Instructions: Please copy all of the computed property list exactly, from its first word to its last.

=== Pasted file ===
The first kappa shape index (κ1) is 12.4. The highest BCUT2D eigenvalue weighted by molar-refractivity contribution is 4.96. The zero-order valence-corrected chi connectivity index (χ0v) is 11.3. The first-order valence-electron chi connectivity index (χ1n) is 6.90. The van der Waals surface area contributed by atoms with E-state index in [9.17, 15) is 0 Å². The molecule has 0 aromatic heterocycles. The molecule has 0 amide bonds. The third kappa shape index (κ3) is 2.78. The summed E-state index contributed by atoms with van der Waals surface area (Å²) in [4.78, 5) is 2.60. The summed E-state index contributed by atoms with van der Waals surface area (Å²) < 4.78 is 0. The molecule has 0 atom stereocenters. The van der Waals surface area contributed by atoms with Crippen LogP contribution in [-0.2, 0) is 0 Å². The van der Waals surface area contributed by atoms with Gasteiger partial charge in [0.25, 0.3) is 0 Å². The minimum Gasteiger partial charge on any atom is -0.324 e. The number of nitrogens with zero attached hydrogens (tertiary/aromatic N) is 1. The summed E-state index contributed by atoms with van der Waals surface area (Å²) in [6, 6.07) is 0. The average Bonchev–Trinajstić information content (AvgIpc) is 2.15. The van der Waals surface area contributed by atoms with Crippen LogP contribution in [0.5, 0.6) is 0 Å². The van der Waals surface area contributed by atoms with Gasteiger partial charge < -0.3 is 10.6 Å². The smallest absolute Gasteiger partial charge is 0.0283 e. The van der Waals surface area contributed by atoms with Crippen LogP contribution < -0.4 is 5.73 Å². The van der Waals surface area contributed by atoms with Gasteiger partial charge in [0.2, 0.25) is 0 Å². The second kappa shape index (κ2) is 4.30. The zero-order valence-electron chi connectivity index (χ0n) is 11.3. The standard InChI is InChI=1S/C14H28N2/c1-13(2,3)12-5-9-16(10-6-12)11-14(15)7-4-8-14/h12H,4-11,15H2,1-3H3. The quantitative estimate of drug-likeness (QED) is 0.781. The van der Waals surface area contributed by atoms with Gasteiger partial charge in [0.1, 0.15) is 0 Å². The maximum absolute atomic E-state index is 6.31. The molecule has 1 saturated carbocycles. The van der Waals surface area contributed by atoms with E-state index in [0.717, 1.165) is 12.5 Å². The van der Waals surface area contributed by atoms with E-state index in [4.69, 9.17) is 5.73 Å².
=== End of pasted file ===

The first kappa shape index (κ1) is 12.4. The highest BCUT2D eigenvalue weighted by molar-refractivity contribution is 4.96. The zero-order valence-corrected chi connectivity index (χ0v) is 11.3. The first-order valence-electron chi connectivity index (χ1n) is 6.90. The van der Waals surface area contributed by atoms with E-state index in [9.17, 15) is 0 Å². The molecule has 0 aromatic heterocycles. The molecule has 0 amide bonds. The third kappa shape index (κ3) is 2.78. The summed E-state index contributed by atoms with van der Waals surface area (Å²) in [4.78, 5) is 2.60. The summed E-state index contributed by atoms with van der Waals surface area (Å²) < 4.78 is 0. The molecule has 0 atom stereocenters. The van der Waals surface area contributed by atoms with Crippen LogP contribution in [-0.2, 0) is 0 Å². The van der Waals surface area contributed by atoms with Gasteiger partial charge in [0.25, 0.3) is 0 Å². The minimum Gasteiger partial charge on any atom is -0.324 e. The number of nitrogens with zero attached hydrogens (tertiary/aromatic N) is 1. The summed E-state index contributed by atoms with van der Waals surface area (Å²) in [6, 6.07) is 0. The average Bonchev–Trinajstić information content (AvgIpc) is 2.15. The van der Waals surface area contributed by atoms with Crippen LogP contribution in [0.5, 0.6) is 0 Å². The van der Waals surface area contributed by atoms with Gasteiger partial charge < -0.3 is 10.6 Å². The smallest absolute Gasteiger partial charge is 0.0283 e. The van der Waals surface area contributed by atoms with Crippen LogP contribution < -0.4 is 5.73 Å². The van der Waals surface area contributed by atoms with Gasteiger partial charge in [0.2, 0.25) is 0 Å². The second kappa shape index (κ2) is 4.30. The zero-order valence-electron chi connectivity index (χ0n) is 11.3. The standard InChI is InChI=1S/C14H28N2/c1-13(2,3)12-5-9-16(10-6-12)11-14(15)7-4-8-14/h12H,4-11,15H2,1-3H3. The quantitative estimate of drug-likeness (QED) is 0.781. The van der Waals surface area contributed by atoms with Gasteiger partial charge in [0.1, 0.15) is 0 Å². The maximum absolute atomic E-state index is 6.31. The molecule has 1 saturated carbocycles. The van der Waals surface area contributed by atoms with E-state index in [0.717, 1.165) is 12.5 Å². The van der Waals surface area contributed by atoms with E-state index in [4.69, 9.17) is 5.73 Å².